United States: Supreme Court Decision Upholds ERISA "Church Plan" Exemption For Church-Affiliated Organizations

Last Updated: December 21 2017
Article by Mark E. Bokert and Alan Hahn

The U.S. Supreme Court recently upheld the applicability of the Employee Retirement Income Security Act of 1974 (ERISA) "church plan" exemption for certain tax-exempt church-affiliated organizations (also referred to as "principal-purpose organizations"). The unanimous decision in Advocate Health Care Network v. Stapleton1 has great sig- nificance for employee benefit plans maintained by church-affiliated organizations, such as church sponsored health care institutions, which may have taken the view that the substantive requirements of ERISA did not apply to their plans. However, following the Stapleton decision, certain open questions remain with respect to which entities are suf- ficiently "church-affiliated" and thus, exempt from ERISA. As discussed in more detail below, church-affiliated organizations should review the requirements of the "church plan" exemption and their plan administra- tion procedures with their ERISA counsel to determine if they are within the exemption.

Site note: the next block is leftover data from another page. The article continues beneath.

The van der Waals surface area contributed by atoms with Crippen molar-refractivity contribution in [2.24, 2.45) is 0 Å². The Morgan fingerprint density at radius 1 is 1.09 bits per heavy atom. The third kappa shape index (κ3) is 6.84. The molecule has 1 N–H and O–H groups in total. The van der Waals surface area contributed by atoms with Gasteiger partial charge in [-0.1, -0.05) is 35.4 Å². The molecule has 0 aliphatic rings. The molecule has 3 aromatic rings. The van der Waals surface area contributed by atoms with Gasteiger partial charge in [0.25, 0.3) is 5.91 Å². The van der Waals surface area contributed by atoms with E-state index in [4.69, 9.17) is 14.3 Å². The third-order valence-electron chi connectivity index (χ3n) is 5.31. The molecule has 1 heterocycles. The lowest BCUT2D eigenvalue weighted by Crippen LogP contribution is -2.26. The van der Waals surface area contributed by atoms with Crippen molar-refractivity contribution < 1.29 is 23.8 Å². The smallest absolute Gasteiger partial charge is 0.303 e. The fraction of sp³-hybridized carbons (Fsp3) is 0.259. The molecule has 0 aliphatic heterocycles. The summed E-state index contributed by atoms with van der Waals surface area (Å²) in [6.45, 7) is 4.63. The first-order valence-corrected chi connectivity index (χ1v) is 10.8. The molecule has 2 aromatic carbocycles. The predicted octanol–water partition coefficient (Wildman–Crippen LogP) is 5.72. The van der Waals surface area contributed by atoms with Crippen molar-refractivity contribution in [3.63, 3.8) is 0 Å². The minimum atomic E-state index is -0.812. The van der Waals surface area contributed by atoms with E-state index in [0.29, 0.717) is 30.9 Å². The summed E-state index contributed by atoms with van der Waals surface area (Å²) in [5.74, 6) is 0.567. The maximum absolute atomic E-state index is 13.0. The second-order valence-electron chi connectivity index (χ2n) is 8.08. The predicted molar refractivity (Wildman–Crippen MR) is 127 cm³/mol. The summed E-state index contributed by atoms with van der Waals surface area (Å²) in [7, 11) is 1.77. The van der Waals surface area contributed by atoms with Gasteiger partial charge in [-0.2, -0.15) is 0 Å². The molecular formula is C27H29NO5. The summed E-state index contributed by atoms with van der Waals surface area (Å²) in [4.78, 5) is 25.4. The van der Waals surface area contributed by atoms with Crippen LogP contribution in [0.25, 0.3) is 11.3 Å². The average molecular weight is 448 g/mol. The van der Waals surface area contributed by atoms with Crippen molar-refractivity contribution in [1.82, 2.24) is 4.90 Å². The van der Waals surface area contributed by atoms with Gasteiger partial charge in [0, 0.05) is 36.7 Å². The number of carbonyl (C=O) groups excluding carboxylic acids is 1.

Statutory Background

Under ERISA, employee benefit plans are subject to a comprehen- sive regulatory scheme, designed to ensure plan solvency and protect plan participants. Among other requirements, ERISA includes reporting and disclosure mandates, participating and vesting requirements, and funding standards. In enacting the statute, however, Congress expressly exempted "church plans" from ERISA's requirements.

ERISA defines the term "church plan" to mean "a plan established and maintained ... for its employees ... by a church or by a convention or association of churches."2 In 1980, Congress amended ERISA to expand the definition of "church plan" by adding that "a plan established and maintained ... by a church ... includes a plan maintained by an organiza- tion ... the principal purpose or function of which is the administration or funding of a plan ... for the employees of a church ..., if such orga- nization is controlled by or associated with a church."3

Supreme Court Decision